Ghost In The Shellcode 2015 CTF: Write-up for cloudfs challenge

by | Jan 19, 2015 | CTFs

Hello there, in this post I will describe how I solved the cloudfs challenge of Ghost In The Shellcode 2015. This challenge was under the Forensics category and was awarded 200 points (middle ground!). It wasn’t so hard, and someone could argue that shouldn’t award the same points with “the alpha molecular” or the similars from the crypto category but it’s okay (it’s very common actually in every CTF to argue about points etc..). The point of that challenge was that it was using ICMP (so there isn’t any TCP Follow Stream option…) and that the file that was included was scattered across multiple packets.

So the file of the challenge was an .xz file meaning that we had to decompress it first.

xz file awaits

xz file awaits

We open the pcap file with wireshark and we see all these ICMP ping requests/replies.

Lots of ICMP ping requests/replies

Lots of ICMP ping requests/replies

By doing tshark -r pcapfile -T fields -e data -w outputfilee ; strings outputfilee we can dump all the data from the pcap and search for ASCII characters. There is a bunch of delicious apples and ripe yellow bananas there (at some point I thought that the key is something related to that!).

Exporting all data

Exporting all data

strings show bananas and apples

strings show bananas and apples

Since I was searching for the key I did the following filter initially icmp contains key and manage to find a packet that was giving away the existence of a key.tbz file. So I know that there is a tbz file somewhere around…

icmp contains key filter saved half aday

icmp contains key filter saved half aday

I created a file and make it .tbz to see the header and right after I updated my wireshark filter to icmp contains 425a
The data section of the first [No. 1041] packet ended with the bytes “da 61”. I saw that the replies where basically having the same data so I filtered em out.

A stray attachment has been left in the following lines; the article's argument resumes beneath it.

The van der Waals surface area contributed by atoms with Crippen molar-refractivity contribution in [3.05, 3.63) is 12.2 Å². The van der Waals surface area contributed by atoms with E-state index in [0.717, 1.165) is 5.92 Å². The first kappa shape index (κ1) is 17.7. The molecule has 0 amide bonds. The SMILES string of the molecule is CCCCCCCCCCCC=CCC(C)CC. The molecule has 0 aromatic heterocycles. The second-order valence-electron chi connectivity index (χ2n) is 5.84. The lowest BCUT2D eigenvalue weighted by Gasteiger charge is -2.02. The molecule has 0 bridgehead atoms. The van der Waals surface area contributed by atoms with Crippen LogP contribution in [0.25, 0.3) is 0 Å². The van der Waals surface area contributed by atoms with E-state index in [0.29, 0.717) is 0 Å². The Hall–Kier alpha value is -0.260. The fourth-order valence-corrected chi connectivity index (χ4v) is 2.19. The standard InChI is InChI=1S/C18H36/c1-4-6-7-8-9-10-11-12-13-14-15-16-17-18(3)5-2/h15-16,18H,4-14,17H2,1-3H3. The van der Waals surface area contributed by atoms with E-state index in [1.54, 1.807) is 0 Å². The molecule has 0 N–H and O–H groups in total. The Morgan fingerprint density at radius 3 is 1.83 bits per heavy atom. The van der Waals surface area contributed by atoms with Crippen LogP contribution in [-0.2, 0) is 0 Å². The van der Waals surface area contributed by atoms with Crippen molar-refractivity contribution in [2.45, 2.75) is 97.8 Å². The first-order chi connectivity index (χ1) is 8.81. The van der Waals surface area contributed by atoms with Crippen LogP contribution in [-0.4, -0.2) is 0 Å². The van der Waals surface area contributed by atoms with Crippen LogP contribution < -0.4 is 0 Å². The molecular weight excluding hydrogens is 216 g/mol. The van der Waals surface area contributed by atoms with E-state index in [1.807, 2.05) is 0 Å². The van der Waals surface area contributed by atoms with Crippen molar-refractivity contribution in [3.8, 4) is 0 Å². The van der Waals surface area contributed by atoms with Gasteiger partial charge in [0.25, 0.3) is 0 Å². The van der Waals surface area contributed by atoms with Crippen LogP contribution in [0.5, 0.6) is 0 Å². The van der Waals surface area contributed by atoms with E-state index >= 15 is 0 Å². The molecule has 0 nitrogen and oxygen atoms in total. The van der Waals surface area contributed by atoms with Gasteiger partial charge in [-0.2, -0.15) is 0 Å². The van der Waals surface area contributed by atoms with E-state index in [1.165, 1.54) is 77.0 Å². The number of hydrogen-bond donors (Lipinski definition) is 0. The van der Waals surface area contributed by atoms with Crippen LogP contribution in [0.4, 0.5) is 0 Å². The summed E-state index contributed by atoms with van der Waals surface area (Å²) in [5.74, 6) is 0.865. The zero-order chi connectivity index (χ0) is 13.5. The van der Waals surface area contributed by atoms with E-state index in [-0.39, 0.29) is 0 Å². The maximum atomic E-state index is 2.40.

header of a random.tbz file

header of a random.tbz file

Updating filter for searching for the tbz file

Updating filter for searching for the tbz file

Then the 2nd piece of the tbz file is in packet [No. 1051] ending with bytes “30 98”. The 3rd piece was in the next packet [No. 1052]. Then there is a series of packet exchanges with these 3 pieces and in packet [No. 1075] it is the last part of the .tbz file which ends with bytes “f0 c0”. I exported these 4 data sections of these packets and then I used the HxD editor for copy/paste the bytes (I had also to remove some bytes from the first packet’s data section)

2nd part of the file

2nd part of the file

3rd part of the file

3rd part of the file

Top of the final assembled file

Top of the final assembled file

The end of the final file

The end of the final file

Size of the file

Size of the file

I renamed the file to be able to extract it and then that was it. The ping.py was also included in that tbz file!

Renaming and extracting. Boom ;)

Renaming and extracting. Boom ๐Ÿ˜‰

boom

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JumpsecLabs pushed to main in JumpsecLabs/Guidance-Advice Jul 20, 2021
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Disclaimer

The information provided on this website is to be used for educational purposes only. The author is in no way responsible for any misuse of the information provided. Any actions and or activities related to the material contained within this website is solely your responsibility.

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